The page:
At NASA's Kennedy Space Center in Florida, technicians are putting the finishing touches on space shuttle Discovery one day before its scheduled liftoff on mission STS-124. Launch is set for May 31 at 5:02 p.m. EDT.

"After months of hard work and preparation, Discovery and its crew are ready to fly," said NASA Test Director Jeff Spaulding during a morning briefing on Discovery's countdown status. "All of our systems are in great shape, we're tracking no issues, and we're right on schedule for tomorrow's launch."

The weather is looking promising for launch day, according to Shuttle Weather Officer Kathy Winters. Isolated coastal showers may be in the area during the morning hours, but a sea breeze will develop in the afternoon, clearing the coast and causing any showers to move inland. There is an 80 percent chance of favorable weather at launch time.

This mission will carry the largest payload so far to the station and includes three spacewalks. It is the second of three missions that will launch components to complete the Japan Aerospace Exploration Agency's Kibo laboratory. The crew will install Kibo's large Japanese Pressurized Module and Kibo's robotic arm system. Discovery also will deliver new station crew member Greg Chamitoff and bring back Flight Engineer Garrett Reisman, who will end a three-month stay aboard the outpost.

STS-124 Mission Information
› STS-124 Mission Summary (539 Kb PDF)
› STS-124 Press Kit (7 Mb PDF)
› Meet the Crew

Preflight pics are up at the JSC Gallery. More preflight pics and video at KSC. Discussion here. Media Resources here. Check the links at right for play-by-play and NASA TV.

Phoenix: First Images

The first images from the icy North Pole of Mars have begun streaming back to Earth from the Phoenix Lander.  NASA reports:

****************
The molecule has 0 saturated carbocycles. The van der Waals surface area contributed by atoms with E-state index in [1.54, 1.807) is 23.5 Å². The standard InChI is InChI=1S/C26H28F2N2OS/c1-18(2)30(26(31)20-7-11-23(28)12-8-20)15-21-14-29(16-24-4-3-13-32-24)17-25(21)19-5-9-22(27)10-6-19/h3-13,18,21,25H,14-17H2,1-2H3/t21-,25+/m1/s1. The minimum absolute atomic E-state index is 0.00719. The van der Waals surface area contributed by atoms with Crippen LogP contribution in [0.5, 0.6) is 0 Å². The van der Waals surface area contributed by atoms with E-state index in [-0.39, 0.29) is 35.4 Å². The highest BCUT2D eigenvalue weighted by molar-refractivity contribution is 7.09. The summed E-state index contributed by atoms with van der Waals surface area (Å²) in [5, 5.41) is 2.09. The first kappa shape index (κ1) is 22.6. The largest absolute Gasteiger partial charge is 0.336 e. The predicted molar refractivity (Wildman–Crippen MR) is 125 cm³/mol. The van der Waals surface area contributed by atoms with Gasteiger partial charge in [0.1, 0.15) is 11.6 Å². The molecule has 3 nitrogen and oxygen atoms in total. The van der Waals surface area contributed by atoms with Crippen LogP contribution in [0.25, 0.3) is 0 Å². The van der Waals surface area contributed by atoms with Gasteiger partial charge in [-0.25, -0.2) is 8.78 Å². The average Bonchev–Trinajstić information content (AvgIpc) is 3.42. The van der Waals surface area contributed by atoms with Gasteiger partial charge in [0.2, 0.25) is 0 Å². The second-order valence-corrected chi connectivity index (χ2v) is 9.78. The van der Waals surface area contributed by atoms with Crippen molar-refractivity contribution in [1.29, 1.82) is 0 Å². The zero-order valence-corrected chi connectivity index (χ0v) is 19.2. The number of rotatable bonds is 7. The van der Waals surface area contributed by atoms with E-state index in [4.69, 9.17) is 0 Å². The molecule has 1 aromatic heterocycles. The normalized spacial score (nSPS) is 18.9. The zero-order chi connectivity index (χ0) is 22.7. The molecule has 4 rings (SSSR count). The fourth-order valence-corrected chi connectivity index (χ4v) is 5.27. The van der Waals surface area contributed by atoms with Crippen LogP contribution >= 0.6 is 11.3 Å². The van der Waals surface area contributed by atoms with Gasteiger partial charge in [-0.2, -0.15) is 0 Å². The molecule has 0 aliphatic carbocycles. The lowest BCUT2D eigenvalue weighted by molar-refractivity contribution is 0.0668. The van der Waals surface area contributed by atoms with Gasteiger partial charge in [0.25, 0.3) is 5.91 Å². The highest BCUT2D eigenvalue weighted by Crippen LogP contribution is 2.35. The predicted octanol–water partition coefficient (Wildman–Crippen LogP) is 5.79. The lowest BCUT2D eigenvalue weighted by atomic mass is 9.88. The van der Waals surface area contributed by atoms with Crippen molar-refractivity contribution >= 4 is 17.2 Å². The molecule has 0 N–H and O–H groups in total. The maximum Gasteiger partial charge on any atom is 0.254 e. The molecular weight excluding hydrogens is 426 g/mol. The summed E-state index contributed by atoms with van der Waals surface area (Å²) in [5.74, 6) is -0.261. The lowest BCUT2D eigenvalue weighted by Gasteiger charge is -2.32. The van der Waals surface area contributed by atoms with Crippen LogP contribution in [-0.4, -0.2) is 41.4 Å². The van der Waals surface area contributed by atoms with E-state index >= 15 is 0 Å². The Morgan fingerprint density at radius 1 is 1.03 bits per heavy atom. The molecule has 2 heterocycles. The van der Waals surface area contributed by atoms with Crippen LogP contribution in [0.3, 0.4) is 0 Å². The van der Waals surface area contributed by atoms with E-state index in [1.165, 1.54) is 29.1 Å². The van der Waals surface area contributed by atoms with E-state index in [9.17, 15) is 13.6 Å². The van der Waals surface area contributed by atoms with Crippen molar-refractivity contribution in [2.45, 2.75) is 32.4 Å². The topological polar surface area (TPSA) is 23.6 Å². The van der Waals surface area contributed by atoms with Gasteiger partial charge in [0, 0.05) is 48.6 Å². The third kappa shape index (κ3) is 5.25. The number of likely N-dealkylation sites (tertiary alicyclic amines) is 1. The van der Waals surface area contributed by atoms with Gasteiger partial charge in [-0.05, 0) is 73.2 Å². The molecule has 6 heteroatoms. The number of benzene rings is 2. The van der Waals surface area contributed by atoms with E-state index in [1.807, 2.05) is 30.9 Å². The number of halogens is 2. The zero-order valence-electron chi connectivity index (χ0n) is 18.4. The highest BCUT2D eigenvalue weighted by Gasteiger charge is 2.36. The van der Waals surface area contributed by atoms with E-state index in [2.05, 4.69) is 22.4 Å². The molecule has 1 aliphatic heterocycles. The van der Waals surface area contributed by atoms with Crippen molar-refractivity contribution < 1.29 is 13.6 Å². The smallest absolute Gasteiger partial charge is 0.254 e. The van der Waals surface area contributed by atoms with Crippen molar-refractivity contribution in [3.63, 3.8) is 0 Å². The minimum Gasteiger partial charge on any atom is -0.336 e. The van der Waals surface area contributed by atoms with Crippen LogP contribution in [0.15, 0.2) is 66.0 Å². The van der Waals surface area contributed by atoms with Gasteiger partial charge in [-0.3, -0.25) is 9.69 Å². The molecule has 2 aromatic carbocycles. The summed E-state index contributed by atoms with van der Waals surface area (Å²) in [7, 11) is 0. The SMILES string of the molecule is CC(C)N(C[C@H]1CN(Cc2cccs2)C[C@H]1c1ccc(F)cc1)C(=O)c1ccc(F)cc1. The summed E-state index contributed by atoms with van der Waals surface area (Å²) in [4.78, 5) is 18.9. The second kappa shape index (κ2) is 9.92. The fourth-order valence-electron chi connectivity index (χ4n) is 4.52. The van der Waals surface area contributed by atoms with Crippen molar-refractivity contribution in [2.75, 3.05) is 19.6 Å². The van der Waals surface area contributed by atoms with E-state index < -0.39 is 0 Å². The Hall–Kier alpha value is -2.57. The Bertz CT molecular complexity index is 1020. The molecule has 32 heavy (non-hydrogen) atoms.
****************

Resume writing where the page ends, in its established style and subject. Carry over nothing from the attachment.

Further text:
Phoenix Raw Image

landscape of mars
raw images from Mars
This is a raw, or unprocessed, image taken by the Phoenix lander on Mars, May 25, 2008. This is a screen grab taken from NASA TV.

Phoenix Lands at Martian Arctic Site
NASA's Phoenix spacecraft landed in the northern polar region of Mars today to begin three months of examining a site chosen for its likelihood of having frozen water within reach of the lander's robotic arm.
›  Post-mission briefing begins: 12 a.m. May 26 p.m. Eastern, NASA TV on the Web

Video report here. Discussion here and here. Check the links at right for play-by-play and NASA TV.

The Phoenix Has Landed!

The Phoenix lander has touched down on the surface of Mars! NASA reports:

Mars Phoenix Lander Update -- Touchdown

UofAz: Phoenix Post-Landing, before deploying solar panels.
Above, an artist concept of the Phoenix lander on Mars.

A signal has been detected from Phoenix indicating that the lander is on the surface of Mars.

Pre-landing release: May 25, 3:15 p.m.
›  Landing coverage begins: 6:30 p.m. Eastern, NASA TV on the Web

On the Phoenix Blog: Landing Day
05.25.08 -- With a day left before entry, descent, and landing, Phoenix is in good health, and today teams are focusing on whether we need a final trajectory correction maneuver tonight.
Go to blog, post your comments

Phoenix on NASA TV
May 25, NASA TV coverage begins 6:30 p.m. (3:30 p.m. Pacific)
May 25, First possible landing confirmation 7:53 p.m. (4:53 p.m. Pacific)
May 26, Post-landing briefing, 12 a.m.
›  NASA TV on the Web
›  Schedule of landing events
›  Landing Press Kit (3Mb)

Video report here. Discussion here. Check the links at right for play-by-play and NASA TV. More info at JPL and the University of Arizona.

NASA Moves To Save Computers From Swarming Ants

A flood of voracious ants is heading straight for Houston, taking out computers, radios and even vehicles in their path. 

http://www.networkworld.com/news/2008/051508-nasa-moves-to-save-computers.html

Internal NASA Documents Give Clues to Scary Soyuz Return Flight

Internal NASA Documents Give Clues to Scary Soyuz Return Flight
By James Oberg , First Published May 2008

Engineers are attempting to reconstruct the 19 April Soyuz descent from the ISS